Brookfield to buy Westinghouse for $4.6 billion

04 January 2018

Brookfield Business Partners, together with institutional partners - collectively known as Brookfield - has agreed to acquire 100% of Westinghouse Electric Company from Toshiba Corporation for total of about $4.6 billion, the companies announced today.

Westinghouse, which filed with the US courts for Chapter 11 bankruptcy protection in March 2017 to enable it to undergo strategic restructuring, said the purchase price covers "substantially all" of Westinghouse's global business and its affiliated debtors and debtors-in-possession. The purchase price excludes cash: Brookfield expects to fund the purchase with about $1 billion of equity, $3 billion of long-term debt financing, and the balance by the assumption of certain pension, environmental and other operating obligations.

Brookfield highlighted Westinghouse's "strong market position" as the "largest service provider" to the world's nuclear facilities; its well-established global base of long-term customers; its "attractive" revenue and cash flow profile, with regularly scheduled services provided under long-term contracts; and its "strong reputation", driven by focus on innovation.

"Westinghouse is a high-quality business that has established itself as a leader in its field, with a long-term customer base and a reputation for innovation," Brookfield Business Partners CEO Cyrus Madon said. "We look forward to bringing our significant expertise and reputation as a long-term owner and operator of critical infrastructure in the US and globally, as well as our deep facilities management capabilities, to enhance the company's position as a leading global infrastructure services provider to the power generation industry."

Westinghouse president and CEO José Emeterio Gutiérrez said Brookfield's acquisition of Westinghouse reaffirmed the company's position as the "leader" of the global nuclear industry. "Our transformation and strategic restructuring process is creating a stronger, stable, and more streamlined global Westinghouse business, for the benefit of our customers and employees," he said.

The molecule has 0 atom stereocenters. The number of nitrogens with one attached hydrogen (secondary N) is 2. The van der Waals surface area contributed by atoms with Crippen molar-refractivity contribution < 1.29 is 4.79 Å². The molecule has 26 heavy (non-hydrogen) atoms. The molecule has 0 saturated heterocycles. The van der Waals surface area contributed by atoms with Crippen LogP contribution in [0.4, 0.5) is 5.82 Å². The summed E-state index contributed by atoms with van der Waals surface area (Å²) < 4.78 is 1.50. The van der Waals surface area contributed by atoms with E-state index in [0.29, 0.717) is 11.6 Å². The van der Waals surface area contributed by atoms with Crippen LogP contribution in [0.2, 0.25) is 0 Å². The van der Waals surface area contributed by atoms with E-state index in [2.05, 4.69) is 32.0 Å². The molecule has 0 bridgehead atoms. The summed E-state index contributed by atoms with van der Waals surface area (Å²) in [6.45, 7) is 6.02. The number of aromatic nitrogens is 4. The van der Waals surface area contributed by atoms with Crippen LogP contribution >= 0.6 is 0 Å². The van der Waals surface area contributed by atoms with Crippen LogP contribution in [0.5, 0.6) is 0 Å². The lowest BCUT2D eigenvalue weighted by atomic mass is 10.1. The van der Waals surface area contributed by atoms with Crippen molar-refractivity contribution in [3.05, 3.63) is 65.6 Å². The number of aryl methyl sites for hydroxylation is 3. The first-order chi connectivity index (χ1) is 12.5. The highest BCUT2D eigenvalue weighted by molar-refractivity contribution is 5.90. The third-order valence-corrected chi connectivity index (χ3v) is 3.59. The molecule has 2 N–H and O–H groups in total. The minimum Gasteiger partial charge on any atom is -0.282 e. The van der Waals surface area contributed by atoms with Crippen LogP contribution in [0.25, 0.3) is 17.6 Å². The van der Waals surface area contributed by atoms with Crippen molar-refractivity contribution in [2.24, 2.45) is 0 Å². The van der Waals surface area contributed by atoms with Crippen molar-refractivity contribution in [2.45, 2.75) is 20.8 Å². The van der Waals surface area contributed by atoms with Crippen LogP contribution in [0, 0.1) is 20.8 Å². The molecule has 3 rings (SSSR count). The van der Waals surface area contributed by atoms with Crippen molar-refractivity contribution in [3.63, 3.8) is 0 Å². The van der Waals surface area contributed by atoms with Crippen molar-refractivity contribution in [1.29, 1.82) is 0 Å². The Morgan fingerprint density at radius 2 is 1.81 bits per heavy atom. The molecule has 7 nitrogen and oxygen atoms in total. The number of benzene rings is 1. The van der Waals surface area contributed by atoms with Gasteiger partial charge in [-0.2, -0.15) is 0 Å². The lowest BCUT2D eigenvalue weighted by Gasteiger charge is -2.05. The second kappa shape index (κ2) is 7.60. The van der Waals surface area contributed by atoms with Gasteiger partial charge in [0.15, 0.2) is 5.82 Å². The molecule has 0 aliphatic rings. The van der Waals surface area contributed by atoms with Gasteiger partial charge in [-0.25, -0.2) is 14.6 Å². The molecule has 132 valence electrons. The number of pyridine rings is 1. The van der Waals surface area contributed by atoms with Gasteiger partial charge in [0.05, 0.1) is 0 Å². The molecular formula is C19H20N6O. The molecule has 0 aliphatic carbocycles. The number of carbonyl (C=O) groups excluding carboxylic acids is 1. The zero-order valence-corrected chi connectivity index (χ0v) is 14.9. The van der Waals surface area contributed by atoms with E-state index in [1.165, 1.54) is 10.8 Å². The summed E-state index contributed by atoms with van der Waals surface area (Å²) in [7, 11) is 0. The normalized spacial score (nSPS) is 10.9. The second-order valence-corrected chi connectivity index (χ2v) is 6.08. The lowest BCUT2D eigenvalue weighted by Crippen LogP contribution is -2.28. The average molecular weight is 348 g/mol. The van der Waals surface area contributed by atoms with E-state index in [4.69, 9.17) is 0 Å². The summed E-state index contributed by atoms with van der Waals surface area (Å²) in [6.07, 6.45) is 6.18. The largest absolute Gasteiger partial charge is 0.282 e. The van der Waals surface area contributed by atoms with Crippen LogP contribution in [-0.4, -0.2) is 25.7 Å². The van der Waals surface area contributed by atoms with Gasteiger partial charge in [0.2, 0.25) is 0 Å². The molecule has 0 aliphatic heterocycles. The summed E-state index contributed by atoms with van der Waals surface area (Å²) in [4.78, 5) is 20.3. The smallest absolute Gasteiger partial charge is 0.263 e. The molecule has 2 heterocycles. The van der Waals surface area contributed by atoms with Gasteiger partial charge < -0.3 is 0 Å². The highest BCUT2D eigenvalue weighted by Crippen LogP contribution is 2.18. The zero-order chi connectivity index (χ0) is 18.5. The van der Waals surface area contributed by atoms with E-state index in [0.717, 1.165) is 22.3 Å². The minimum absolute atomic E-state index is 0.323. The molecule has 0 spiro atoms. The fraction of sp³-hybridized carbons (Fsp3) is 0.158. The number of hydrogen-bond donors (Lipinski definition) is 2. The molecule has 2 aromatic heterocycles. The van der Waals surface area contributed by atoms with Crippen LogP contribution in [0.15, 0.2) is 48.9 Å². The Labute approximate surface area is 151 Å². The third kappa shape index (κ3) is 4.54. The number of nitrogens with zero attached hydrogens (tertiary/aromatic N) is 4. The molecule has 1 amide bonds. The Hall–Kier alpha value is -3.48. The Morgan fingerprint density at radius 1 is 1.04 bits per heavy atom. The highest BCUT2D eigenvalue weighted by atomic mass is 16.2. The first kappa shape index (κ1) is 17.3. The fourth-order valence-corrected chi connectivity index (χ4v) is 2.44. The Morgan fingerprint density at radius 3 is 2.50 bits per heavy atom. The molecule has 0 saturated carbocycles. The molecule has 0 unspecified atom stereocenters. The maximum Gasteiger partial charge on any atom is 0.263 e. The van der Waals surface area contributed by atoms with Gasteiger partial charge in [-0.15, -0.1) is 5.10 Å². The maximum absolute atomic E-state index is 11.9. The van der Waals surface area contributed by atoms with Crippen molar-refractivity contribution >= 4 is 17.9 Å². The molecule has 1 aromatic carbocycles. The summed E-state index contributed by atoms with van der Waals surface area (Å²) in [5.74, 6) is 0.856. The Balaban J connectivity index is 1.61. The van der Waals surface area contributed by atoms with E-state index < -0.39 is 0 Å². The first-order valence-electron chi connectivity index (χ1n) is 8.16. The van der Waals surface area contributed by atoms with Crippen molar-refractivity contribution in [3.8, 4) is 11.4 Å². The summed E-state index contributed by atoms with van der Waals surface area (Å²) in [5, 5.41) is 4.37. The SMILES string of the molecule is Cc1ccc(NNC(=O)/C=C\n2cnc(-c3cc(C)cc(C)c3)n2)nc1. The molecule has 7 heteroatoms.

The acquisition is expected to close in the third quarter of 2018, subject to bankruptcy court approval and other closing conditions including regulatory approvals. Throughout the process, Westinghouse will continue to operate in the ordinary course of business under its existing senior management, the company said.

Westinghouse's bankruptcy filing affected only its US operations, including projects to construct a total of four AP1000 reactors at two projects, Vogtle in Georgia, and VC Summer in South Carolina. Toshiba, who bought Westinghouse in 2006, has since then paid $3.68 billion in parental guarantees to the owners of the Vogtle project, and agreed to pay up to $2.168 to the owners of the Summer project. Construction has continued uninterrupted at Vogtle - co-owned by Georgia Power, Oglethorpe Power, MEAG Power and Dalton Utilities - following Westinghouse's bankruptcy, with Southern Nuclear taking over as project manager at the site and Bechtel managing construction. The owners of the Summer project - Scana subsidiary South Carolina Electric & Gas and Santee Cooper decided to cease construction of the South Carolina plant.

Brookfield Business Partners is a business services and industrials company listed on the New York and Toronto stock exchanges. It is a company of Toronto-headquartered Brookfield Asset Management, a global alternative asset manager with over $265 billion of assets under management, about $141 billion of which are in the USA.

Researched and written
by World Nuclear News